Karnataka’s online “gambling” ban could hurt subscription revenues, experts say


Following the ban on rummy games in Kerala earlier this year, the Karnataka government passed the Karnataka Police Act Amendment Act which seeks to ban online “gambling” in which the end user might have a chance to lose money. The state government has stressed that it will fight against operators and accomplices who organize games of chance disguised as games of skill. The bill makes offenses such as operating such games, hosting such operations and aiding and participating in such online games both knowable and not subject to bond. Violators will have to serve up to three years in prison and pay fines of up to one lakh.

However, the lack of distinction between games of chance and games of skill worries the industry. It is speculated that a huge chunk of subscription revenue for such apps will be impacted due to the move that will hurt a booming industry.

All India Gaming Federation CEO Roland Landers said, “India is the fifth largest online gaming market in the world and skill-based gaming is a booming industry giving birth to a number of growing of unicorns in the country, especially in Karnataka. The sector has been a significant financial contributor to the Indian economy even during a period of unprecedented downturn and is further expected to generate revenues in excess of $ 3 billion by 2025. The decision of the Karnataka government is a setback to the the state’s reputation as a technology hub and start-up capital.

PK Misra, president of the AIGF Players’ Association and former IAS, points out that around 10 to 12% of the Indian gaming community is based in Karnataka and that this decision will therefore seriously harm the industry. He notes: “This decision will affect the online skill gaming industry, ending gamers’ right to earn a living. The scope of this law is unclear. I certainly hope the state government makes a clear distinction between gambling and games of skill. Since 1957, the Supreme Court has reiterated games of skill as a legitimate activity protected by Article 19 (1) (g) of the Indian Constitution, also supported by the High Court of Karnataka in several judgments.

However, this move is unlikely to have much of an impact on the industry’s revenue or ad spend. As Landers points out, “None of the ad-based platforms fall under this law, as it is clearly stated that only apps that require some sort of entry or subscription fee will be banned. However, there could be a potential drop in subscription revenue for these platforms. ”

Madison Media & OOH Group CEO Vikram Sakhuja adds that in the future, there will be more emphasis on the “skill-based” aspects of these apps in their announcements. He specifies: “The crux of the problem lies in the distinction between game of chance and game of skill. If it’s not clarified, then maybe we throw the baby out with the bathwater. Most apps will push to be classified as a skill game and therefore not be removed. If this is not successful, then their income will most likely be affected. Anyway, I can see more ads focusing on the skills aspect.

Industry expects dialogue with state government

The case, however, has left the industry worried about its future and is keen to engage in some sort of dialogue with the state government.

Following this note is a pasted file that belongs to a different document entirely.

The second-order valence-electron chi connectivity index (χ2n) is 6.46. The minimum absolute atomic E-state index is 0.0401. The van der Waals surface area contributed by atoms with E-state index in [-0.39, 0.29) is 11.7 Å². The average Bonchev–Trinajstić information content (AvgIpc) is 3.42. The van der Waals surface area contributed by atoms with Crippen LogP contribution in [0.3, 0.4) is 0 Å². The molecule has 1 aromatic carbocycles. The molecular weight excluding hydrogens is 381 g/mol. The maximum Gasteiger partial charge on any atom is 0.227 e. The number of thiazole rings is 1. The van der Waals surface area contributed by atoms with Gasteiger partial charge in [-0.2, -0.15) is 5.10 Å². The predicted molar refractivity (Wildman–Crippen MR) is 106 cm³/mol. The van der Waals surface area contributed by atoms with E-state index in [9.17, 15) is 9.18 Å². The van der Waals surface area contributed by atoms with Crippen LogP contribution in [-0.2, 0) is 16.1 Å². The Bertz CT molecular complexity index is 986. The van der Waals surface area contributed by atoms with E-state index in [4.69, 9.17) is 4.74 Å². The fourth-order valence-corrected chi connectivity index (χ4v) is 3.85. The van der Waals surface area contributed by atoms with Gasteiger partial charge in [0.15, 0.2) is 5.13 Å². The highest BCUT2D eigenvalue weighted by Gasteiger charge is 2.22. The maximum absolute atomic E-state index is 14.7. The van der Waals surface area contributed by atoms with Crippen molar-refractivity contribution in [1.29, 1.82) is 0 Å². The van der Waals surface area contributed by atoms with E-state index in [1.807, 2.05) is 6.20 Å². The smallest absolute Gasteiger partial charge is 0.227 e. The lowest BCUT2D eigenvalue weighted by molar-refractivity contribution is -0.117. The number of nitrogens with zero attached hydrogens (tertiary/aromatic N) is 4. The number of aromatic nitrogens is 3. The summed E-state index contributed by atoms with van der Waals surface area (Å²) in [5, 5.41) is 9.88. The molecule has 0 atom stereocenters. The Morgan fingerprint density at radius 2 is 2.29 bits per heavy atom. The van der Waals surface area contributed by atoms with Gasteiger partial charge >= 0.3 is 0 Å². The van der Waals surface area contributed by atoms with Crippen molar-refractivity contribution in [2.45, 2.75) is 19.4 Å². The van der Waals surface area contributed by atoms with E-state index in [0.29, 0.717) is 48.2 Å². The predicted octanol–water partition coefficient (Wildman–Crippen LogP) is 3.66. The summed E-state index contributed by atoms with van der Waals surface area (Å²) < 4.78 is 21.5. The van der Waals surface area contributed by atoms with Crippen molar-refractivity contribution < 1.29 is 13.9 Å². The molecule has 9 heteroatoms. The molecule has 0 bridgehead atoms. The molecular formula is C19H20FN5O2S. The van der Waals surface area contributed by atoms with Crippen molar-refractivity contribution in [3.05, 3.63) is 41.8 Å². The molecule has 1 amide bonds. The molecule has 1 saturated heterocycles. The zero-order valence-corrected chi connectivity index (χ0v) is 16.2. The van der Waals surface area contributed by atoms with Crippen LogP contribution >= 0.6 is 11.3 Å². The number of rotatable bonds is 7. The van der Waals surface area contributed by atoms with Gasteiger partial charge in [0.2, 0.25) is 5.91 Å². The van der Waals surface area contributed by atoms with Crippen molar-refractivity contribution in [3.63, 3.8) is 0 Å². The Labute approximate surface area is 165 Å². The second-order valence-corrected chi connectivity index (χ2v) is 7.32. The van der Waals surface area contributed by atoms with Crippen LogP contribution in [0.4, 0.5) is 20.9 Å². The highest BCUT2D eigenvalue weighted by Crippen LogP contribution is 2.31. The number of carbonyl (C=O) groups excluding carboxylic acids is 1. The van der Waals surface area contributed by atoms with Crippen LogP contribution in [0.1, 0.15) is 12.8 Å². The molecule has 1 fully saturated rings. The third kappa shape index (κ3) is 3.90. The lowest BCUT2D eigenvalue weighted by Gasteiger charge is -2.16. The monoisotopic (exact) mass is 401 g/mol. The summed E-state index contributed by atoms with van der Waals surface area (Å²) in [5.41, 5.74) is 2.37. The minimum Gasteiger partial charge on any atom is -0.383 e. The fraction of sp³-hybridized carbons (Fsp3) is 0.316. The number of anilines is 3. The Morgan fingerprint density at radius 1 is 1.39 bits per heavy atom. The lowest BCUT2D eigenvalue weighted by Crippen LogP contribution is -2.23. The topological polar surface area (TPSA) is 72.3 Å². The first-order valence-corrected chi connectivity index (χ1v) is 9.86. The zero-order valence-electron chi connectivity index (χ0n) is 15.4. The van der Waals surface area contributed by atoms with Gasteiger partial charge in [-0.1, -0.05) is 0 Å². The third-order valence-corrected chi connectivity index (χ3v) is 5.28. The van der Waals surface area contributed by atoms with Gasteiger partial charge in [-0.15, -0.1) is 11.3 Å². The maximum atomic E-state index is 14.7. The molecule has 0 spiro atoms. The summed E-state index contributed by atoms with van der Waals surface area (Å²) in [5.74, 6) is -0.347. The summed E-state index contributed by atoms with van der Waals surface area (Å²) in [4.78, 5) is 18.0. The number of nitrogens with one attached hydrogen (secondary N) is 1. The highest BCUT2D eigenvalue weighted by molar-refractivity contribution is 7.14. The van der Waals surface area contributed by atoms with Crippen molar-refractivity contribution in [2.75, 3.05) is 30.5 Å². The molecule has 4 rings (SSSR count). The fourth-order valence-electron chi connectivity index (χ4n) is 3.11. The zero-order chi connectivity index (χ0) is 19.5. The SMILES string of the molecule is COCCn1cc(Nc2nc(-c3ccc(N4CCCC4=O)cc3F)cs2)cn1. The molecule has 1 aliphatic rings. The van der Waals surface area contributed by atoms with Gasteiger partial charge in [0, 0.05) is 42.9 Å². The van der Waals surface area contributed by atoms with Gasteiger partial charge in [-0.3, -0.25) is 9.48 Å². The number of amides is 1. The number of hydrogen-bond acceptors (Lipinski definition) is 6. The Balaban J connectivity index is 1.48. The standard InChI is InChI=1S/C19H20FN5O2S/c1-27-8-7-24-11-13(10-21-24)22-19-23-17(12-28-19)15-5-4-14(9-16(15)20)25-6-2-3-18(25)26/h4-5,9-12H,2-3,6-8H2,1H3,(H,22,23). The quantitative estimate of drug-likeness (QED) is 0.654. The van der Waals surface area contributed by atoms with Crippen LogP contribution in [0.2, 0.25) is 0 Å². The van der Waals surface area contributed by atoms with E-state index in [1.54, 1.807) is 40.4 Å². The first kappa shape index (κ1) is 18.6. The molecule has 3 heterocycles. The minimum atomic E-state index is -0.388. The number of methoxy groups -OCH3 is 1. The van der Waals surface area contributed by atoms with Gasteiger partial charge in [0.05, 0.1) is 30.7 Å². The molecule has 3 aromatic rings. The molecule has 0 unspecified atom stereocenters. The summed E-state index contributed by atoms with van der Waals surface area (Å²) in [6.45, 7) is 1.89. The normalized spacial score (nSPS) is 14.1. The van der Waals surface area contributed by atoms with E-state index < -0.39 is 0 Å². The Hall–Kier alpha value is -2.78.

Dinker Vashisht, Vice President of General Affairs of Games24x7, said: “The ban in Karnataka is baffling for this burgeoning industry in India, especially at a time when the senior judiciary has reiterated the difference between games in India. skill and gambling. For Karnataka, which is a tech and startup capital of India, to take such a step is all the more distressing as many other states realize the potential of gaming and are working on policies to attract investment from gaming companies. – taking into account the immense multiplier advantages.

Judge Vikramajit Sen, former Supreme Court Justice and former Chief Justice of the High Court of Karnataka adds: “The Indian regulatory framework has clearly differentiated between games of skill and gambling in India. Just because games of skill may involve an entry fee, they cannot be considered games of chance. Gambling is considered gambling because it involves luck rather than skill and therefore is expressly prohibited by law, in which games of skill are considered legal in most states. The sector needs the support of state governments to promote responsible gambling initiatives and recognition of the AIGF’s “self-regulatory framework”. The AIGF and its advisory members look forward to the opportunity to engage stakeholders within state government to make industry representation on the issue. “

Expressing his point of view, Muskan Sethi, Responsible Gaming Ambassador of the All India Gaming Federation, said: “Every professional gamer devotes their time and effort to improving their skills and their game to perform better in any domestic gaming tournament. or international. The decision to ban online skill games in the state of Karnataka may affect the livelihoods and incomes of those players living in that state. Instead of banning such games from the market, as a player, I would suggest that the government seek to design a regulatory framework in consultation with industry stakeholders so that it encourages professional gambling and controls the rise of the market. gray market of the game. “

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